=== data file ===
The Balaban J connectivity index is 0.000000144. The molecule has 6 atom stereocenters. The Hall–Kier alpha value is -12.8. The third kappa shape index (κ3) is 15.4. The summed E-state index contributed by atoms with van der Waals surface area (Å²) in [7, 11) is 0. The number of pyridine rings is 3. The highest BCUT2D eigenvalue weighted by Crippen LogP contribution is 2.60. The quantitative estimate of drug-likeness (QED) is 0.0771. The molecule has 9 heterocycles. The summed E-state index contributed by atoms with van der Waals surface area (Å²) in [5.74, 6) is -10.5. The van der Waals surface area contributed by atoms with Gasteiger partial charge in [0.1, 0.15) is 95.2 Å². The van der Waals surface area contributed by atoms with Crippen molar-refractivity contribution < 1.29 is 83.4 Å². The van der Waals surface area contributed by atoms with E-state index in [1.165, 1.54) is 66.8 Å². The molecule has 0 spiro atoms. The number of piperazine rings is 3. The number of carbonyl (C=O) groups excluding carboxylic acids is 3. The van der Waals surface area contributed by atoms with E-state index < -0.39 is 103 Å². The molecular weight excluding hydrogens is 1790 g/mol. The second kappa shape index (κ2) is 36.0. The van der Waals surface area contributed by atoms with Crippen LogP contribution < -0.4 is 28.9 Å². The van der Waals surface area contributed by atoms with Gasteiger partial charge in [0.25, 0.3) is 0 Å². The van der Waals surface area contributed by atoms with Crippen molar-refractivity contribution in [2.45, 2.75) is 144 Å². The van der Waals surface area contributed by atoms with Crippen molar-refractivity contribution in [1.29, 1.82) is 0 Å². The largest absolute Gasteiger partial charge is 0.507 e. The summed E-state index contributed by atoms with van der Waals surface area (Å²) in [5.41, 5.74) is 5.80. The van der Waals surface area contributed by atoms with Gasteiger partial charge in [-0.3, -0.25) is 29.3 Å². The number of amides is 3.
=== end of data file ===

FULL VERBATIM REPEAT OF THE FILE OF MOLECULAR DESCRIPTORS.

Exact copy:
The Balaban J connectivity index is 0.000000144. The molecule has 6 atom stereocenters. The Hall–Kier alpha value is -12.8. The third kappa shape index (κ3) is 15.4. The summed E-state index contributed by atoms with van der Waals surface area (Å²) in [7, 11) is 0. The number of pyridine rings is 3. The highest BCUT2D eigenvalue weighted by Crippen LogP contribution is 2.60. The quantitative estimate of drug-likeness (QED) is 0.0771. The molecule has 9 heterocycles. The summed E-state index contributed by atoms with van der Waals surface area (Å²) in [5.74, 6) is -10.5. The van der Waals surface area contributed by atoms with Gasteiger partial charge in [0.1, 0.15) is 95.2 Å². The van der Waals surface area contributed by atoms with Crippen molar-refractivity contribution < 1.29 is 83.4 Å². The van der Waals surface area contributed by atoms with E-state index in [1.165, 1.54) is 66.8 Å². The molecule has 0 spiro atoms. The number of piperazine rings is 3. The number of carbonyl (C=O) groups excluding carboxylic acids is 3. The van der Waals surface area contributed by atoms with E-state index < -0.39 is 103 Å². The molecular weight excluding hydrogens is 1790 g/mol. The second kappa shape index (κ2) is 36.0. The van der Waals surface area contributed by atoms with Crippen LogP contribution < -0.4 is 28.9 Å². The van der Waals surface area contributed by atoms with Gasteiger partial charge in [0.25, 0.3) is 0 Å². The van der Waals surface area contributed by atoms with Crippen molar-refractivity contribution in [2.45, 2.75) is 144 Å². The van der Waals surface area contributed by atoms with Crippen molar-refractivity contribution in [1.29, 1.82) is 0 Å². The largest absolute Gasteiger partial charge is 0.507 e. The summed E-state index contributed by atoms with van der Waals surface area (Å²) in [5.41, 5.74) is 5.80. The van der Waals surface area contributed by atoms with Gasteiger partial charge in [-0.3, -0.25) is 29.3 Å². The number of amides is 3.